Under Every Deep a Lower Deep Opens (Emerson)

Ala Ebtekar


41.5 x 28.5 inches

Archival pigment print on book pages mounted to Arches

Edition of 11


In 2014, Gallery 16 Editions invited Ala to create two distinct but interconnected print editions. The concept was to use two books important to Ebtekar’s work as the foundation for each edition – not only as a conceptual foundation or conceit, but as the literal physical support for each print. The two books are the Divan-e-Hafez, Persian poet Hafez’s revered collection of works, first published in 1680 and Works of Ralph Waldo Emerson, Riverside Edition, published in 1889 by George Routledge and Sons, London.

Each print of Under Every Deep A Lower Deep Opens is produced upon the actual pages of these books. The disassembled pages were adhered to support sheets of Rives BFK. Ebtekar then created an ornate, windowed Persian lattice which is printed over the actual book pages. Each complete edition is the entire disassembled book. The Hafez book yielded a total of ten 41.5 x 29.5 inch prints. The Emerson book yielded a total of eleven 41.5 x 28.5 inch prints.

The title of the two print editions, Under Every Deep A Lower Deep Opens is taken from the line in Emerson’s Circles Essay written in 1841, “Our life is an apprenticeship to the truth, that around every circle another can be drawn; that there is no end in nature, but every end is a beginning; that there is always another dawn risen on mid-noon, and under every deep a lower deep opens.” Emerson understands creativity in an individual as part of a continuous, universal flow.

Ebtekar connects these two literary figures who explore similar concepts of Transcendentalism, philosophy, creativity, and nature. Although their work is separated by over 400 years, overlapping notions in their writing inspire Ebtekar. For Emerson, Hafez became an ideal poet whom he called a ‘poet for poets’. He spent fourteen years reading the poetry of Hafez and translated Hafez’s ghazals from German into English. In the Persian-speaking world, Hafez is regarded as an extraordinary poet whose verses are infused with mystical love and philosophical depth and also as a seer, who was divinely inspired. For centuries many have consulted the words of Hafez for guidance on a range of subjects. Holding the Divan-e-Hafez, they close their eyes, make a wish, randomly turn to a page, open their eyes, and recite the poem as a way to receive existential guidance and moral inspiration.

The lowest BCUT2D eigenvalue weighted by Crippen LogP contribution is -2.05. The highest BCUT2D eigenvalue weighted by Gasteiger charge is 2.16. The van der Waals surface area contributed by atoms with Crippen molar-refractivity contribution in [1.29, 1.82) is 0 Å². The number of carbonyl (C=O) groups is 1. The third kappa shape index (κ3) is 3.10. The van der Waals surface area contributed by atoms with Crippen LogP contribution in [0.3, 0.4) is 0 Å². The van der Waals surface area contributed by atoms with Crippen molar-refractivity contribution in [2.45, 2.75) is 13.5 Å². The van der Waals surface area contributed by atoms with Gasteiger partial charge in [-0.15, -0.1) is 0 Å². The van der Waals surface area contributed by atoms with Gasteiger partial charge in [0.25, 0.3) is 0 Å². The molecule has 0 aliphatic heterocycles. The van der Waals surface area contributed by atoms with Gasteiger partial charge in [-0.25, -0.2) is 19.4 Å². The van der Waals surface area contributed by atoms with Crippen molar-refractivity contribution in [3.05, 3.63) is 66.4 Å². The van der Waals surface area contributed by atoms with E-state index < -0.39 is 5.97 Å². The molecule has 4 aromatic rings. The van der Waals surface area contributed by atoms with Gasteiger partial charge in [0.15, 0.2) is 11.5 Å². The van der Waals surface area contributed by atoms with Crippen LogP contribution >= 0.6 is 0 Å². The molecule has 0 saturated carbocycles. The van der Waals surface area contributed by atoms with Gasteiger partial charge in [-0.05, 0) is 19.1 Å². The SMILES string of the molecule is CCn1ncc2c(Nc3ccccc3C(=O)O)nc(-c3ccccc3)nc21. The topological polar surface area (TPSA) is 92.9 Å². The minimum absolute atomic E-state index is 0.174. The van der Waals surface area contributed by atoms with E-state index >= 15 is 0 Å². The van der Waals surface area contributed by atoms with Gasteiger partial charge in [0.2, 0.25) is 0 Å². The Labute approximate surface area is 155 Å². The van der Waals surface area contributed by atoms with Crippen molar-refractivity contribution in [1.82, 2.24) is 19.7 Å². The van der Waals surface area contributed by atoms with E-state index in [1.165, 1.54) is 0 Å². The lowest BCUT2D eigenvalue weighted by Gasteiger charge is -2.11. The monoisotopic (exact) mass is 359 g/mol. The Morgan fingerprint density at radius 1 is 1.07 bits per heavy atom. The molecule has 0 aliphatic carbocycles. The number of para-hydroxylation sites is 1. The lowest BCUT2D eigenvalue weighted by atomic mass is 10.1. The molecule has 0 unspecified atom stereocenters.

In this spirit, Ebtekar embraces the notion of chance in the making of this suite of prints. He created an ornate pattern with a center opening resembling a window in an Esfahni-style palace. This opening reveals a random passage from Hafez or Emerson, emulating this Persian tradition and
reinforcing the importance of chance. Ala writes, “We can’t predict where the window of the image falls to illuminate or frame the text. Text and meaning is organized by the viewer. This union has to happen because of the randomness of the universe.”

Under Every Deep A Lower Deep Opens, Emerson (detail)